The final rules define a qualifying closely held for-profit entity based on an existing definition in the Internal Revenue Code. For this purpose, a “closely held for-profit entity” is an entity that:

  1. Is not a nonprofit entity;
  2. Has no publicly traded ownership interests; and
  3. Has more than 50 percent of the value of its ownership interest owned directly or indirectly by five or fewer individuals.

For purposes of this definition, all of the ownership interests held by members of a family are treated as being owned by a single individual. In addition, the rule provides that entities whose ownership structure is “substantially similar” to this definition can also qualify for the accommodation. An organization that is unsure about whether its ownership structure qualifies as “substantially similar” can seek guidance from HHS.

To be eligible for the accommodation, the for-profit entity’s highest governing body (such as its board of directors, board of trustees or owners, if managed directly by its owners) must adopt a resolution or similar action, under the organization’s applicable rules of governance and consistent with applicable state law, establishing that it objects to covering some or all of the contraceptive services on account of the owners’ sincerely held religious beliefs.

A qualifying closely held for-profit entity seeking the accommodation may use either of the two notification options available to qualifying nonprofit entities that seek the accommodation.

Disclosure of the Decision to Assert a Religious Objection to Contraceptive Services

A for-profit entity taking advantage of the accommodation must make its self-certification or notice of objection available for examination upon request by the first day of the plan year to which the accommodation applies. The self-certification or notice of objection must be maintained consistent with ERISA’s record retention requirements.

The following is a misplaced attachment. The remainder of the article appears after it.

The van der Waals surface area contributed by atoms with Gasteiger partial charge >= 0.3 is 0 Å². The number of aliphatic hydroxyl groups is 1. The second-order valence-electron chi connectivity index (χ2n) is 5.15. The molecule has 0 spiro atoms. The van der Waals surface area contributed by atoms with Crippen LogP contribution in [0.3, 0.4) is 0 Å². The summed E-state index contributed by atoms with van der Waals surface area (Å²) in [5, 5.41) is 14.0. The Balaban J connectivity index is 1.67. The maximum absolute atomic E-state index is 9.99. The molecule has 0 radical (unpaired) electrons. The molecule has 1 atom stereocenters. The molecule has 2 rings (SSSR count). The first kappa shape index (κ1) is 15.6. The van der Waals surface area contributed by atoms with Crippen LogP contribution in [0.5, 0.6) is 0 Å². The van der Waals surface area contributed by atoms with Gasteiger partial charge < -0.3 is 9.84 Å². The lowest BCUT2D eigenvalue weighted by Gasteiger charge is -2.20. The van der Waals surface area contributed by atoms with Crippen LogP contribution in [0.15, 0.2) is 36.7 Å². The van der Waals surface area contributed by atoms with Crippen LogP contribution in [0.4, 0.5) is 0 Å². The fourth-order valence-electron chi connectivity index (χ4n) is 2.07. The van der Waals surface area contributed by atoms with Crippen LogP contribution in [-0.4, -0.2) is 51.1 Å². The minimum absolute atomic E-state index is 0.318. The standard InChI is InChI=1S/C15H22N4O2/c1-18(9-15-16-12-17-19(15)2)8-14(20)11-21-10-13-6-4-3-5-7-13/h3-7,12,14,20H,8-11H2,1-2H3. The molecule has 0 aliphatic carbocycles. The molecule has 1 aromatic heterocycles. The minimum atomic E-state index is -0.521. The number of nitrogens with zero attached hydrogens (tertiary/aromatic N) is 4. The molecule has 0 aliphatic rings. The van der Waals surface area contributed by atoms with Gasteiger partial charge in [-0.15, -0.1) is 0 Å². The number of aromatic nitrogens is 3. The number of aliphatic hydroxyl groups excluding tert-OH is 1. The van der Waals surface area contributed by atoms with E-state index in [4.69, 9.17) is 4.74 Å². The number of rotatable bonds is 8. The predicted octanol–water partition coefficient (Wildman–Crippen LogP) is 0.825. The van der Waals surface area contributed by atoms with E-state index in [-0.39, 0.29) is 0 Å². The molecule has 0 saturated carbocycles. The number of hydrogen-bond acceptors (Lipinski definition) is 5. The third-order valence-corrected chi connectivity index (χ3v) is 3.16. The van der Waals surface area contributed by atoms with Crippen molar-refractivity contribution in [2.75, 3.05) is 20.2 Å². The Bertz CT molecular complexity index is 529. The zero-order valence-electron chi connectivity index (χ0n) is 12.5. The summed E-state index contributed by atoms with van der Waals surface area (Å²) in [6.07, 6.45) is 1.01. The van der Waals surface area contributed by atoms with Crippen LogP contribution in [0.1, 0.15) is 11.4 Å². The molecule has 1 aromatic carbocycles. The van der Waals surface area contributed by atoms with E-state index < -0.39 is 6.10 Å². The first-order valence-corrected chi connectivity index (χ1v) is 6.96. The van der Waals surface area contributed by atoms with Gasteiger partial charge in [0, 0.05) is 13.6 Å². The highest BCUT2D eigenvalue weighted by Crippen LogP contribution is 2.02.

The final regulations do not establish any additional requirements to disclose the decision. The Departments believe that the current notice and disclosure standards for health plans provide individuals with an adequate opportunity to know that the employer has elected the accommodation for its group health plan and that they are entitled to separate payment for contraceptive services from another source without cost sharing.

The current standards require that, for each plan year to which the accommodation applies, a TPA that is required to provide or arrange payments for contraceptive services and a health insurance issuer required to provide payment for these services, must provide to plan participants and beneficiaries written notice of the availability of separate payments for these services contemporaneous with (to the extent possible), but separate from, any application materials distributed in connection with enrollment or re-enrollment in health coverage.

Additional Clarifications on Coverage of Recommended Preventive Services

The final regulations also include the following clarifications related to ACA’s preventive care coverage requirement:

  • Scope of recommended preventive services: The regulations finalize the requirement to provide coverage without cost sharing with respect to the following three categories of recommendations and guidelines (in addition to those provided for in the Health Resources and Services Administration (HRSA) guidelines for women):
    1. Evidence-based items or services that have in effect a rating of “A” or “B” in the current recommendations of the U.S. Preventive Services Task Force;
    2. Immunizations for routine use that have in effect a recommendation from the CDC’s Advisory Committee on Immunization Practices; and
    3. Evidence-informed preventive care and screenings for infants, children and adolescents, provided for in guidelines supported by HRSA.